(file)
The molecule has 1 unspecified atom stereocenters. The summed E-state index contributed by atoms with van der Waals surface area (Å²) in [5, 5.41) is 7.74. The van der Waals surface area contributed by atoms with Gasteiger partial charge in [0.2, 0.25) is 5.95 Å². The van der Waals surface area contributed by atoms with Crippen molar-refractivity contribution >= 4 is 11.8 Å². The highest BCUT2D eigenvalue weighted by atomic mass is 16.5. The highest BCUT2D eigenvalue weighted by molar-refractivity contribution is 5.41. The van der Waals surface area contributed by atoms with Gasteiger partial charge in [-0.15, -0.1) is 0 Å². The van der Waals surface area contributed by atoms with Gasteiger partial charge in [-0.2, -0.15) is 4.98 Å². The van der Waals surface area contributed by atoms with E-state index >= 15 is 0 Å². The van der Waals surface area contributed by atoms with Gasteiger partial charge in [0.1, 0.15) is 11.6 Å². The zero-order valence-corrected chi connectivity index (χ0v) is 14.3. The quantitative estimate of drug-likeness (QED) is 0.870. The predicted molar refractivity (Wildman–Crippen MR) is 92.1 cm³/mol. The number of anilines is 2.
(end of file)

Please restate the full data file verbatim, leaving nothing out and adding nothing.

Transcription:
The molecule has 1 unspecified atom stereocenters. The summed E-state index contributed by atoms with van der Waals surface area (Å²) in [5, 5.41) is 7.74. The van der Waals surface area contributed by atoms with Gasteiger partial charge in [0.2, 0.25) is 5.95 Å². The van der Waals surface area contributed by atoms with Crippen molar-refractivity contribution >= 4 is 11.8 Å². The highest BCUT2D eigenvalue weighted by atomic mass is 16.5. The highest BCUT2D eigenvalue weighted by molar-refractivity contribution is 5.41. The van der Waals surface area contributed by atoms with Gasteiger partial charge in [-0.15, -0.1) is 0 Å². The van der Waals surface area contributed by atoms with Gasteiger partial charge in [-0.2, -0.15) is 4.98 Å². The van der Waals surface area contributed by atoms with E-state index >= 15 is 0 Å². The van der Waals surface area contributed by atoms with Gasteiger partial charge in [0.1, 0.15) is 11.6 Å². The zero-order valence-corrected chi connectivity index (χ0v) is 14.3. The quantitative estimate of drug-likeness (QED) is 0.870. The predicted molar refractivity (Wildman–Crippen MR) is 92.1 cm³/mol. The number of anilines is 2.